There are several other trap designs that can be used, although this particular trap has proven successful for trapping entire sounders. Other trap designs include the box and cage-style traps. Although they are effective, they are more useful at removing single hogs or small groups. They are usually small enough to transport in the bed of a pickup truck or small trailer, and can be moved around easily. The corral-style traps can be permanent or simply removed and relocated. If they are relocated, they must be disassembled and rebuilt in the new location.
More detailed instructions on trapping are found in the publication "A Landowner’s Guide for Wild Hog Management: Practical Methods for Wild Pig Control." Download a copy at http://wildpiginfo.msstate.edu/. For a small fee, you can also order a hard copy via the website.
Shooting hogs is another useful method of control. In Alabama, permits are required by landowners to conduct night-shooting operations on private lands. Contact a Wildlife and Freshwater Fisheries district office for a permit. Night-shooting efforts are effective with semi-automatic rifles and night-vision or forward-looking infrared optics. The most effective sites are those with high hog usage and can be frequently visited throughout the evening hours by spotters and shooters. Once hogs are located, the shooters stalk to an effective range and target as many hogs as possible. A group with one spotter and two coordinated shooters can remove more than a dozen hogs per evening. This is an effective tool to use on trap-shy hogs or on a previously trapped area. Shooting can also be used in conjunction with trapping efforts to improve removal rates.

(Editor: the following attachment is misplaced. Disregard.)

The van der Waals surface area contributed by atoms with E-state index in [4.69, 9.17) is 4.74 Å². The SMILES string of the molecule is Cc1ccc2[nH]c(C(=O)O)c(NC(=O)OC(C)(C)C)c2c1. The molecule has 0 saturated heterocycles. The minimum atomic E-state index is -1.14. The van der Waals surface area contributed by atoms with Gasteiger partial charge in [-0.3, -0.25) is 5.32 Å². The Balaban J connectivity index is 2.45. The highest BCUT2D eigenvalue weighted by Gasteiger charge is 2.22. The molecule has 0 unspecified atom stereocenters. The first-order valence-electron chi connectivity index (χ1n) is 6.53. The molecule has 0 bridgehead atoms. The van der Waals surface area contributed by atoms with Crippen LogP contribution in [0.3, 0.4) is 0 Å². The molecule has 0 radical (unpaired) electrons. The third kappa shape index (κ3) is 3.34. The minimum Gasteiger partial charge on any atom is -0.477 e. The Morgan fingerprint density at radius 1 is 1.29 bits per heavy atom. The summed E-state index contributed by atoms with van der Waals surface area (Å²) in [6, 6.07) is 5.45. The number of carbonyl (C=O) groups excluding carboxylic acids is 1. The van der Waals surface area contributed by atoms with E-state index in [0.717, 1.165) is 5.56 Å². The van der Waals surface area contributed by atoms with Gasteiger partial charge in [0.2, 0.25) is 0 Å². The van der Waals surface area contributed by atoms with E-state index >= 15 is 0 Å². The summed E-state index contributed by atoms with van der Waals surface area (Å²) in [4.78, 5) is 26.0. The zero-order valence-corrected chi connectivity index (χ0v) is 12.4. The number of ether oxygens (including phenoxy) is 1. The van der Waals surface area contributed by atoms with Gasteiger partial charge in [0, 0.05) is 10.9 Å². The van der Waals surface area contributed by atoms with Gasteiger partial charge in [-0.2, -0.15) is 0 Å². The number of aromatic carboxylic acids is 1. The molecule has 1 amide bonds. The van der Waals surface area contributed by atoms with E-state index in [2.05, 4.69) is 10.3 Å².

For more information on identifying hog damage or sign, contact the Alabama Cooperative Extension System or a district Wildlife and Freshwater Fisheries office. The district office numbers are listed in the Alabama Hunting and Fishing Digest or at www.outdooralabama.com.
The Alabama Department of Conservation and Natural Resources promotes wise stewardship, management and enjoyment of Alabama’s natural resources through five divisions: Marine Police, Marine Resources, State Lands, State Parks, and Wildlife and Freshwater Fisheries. To learn more about ADCNR visit www.outdooralabama.com.
Matt Brock is a wildlife biologist with the Division of Wildlife and Freshwater Fisheries.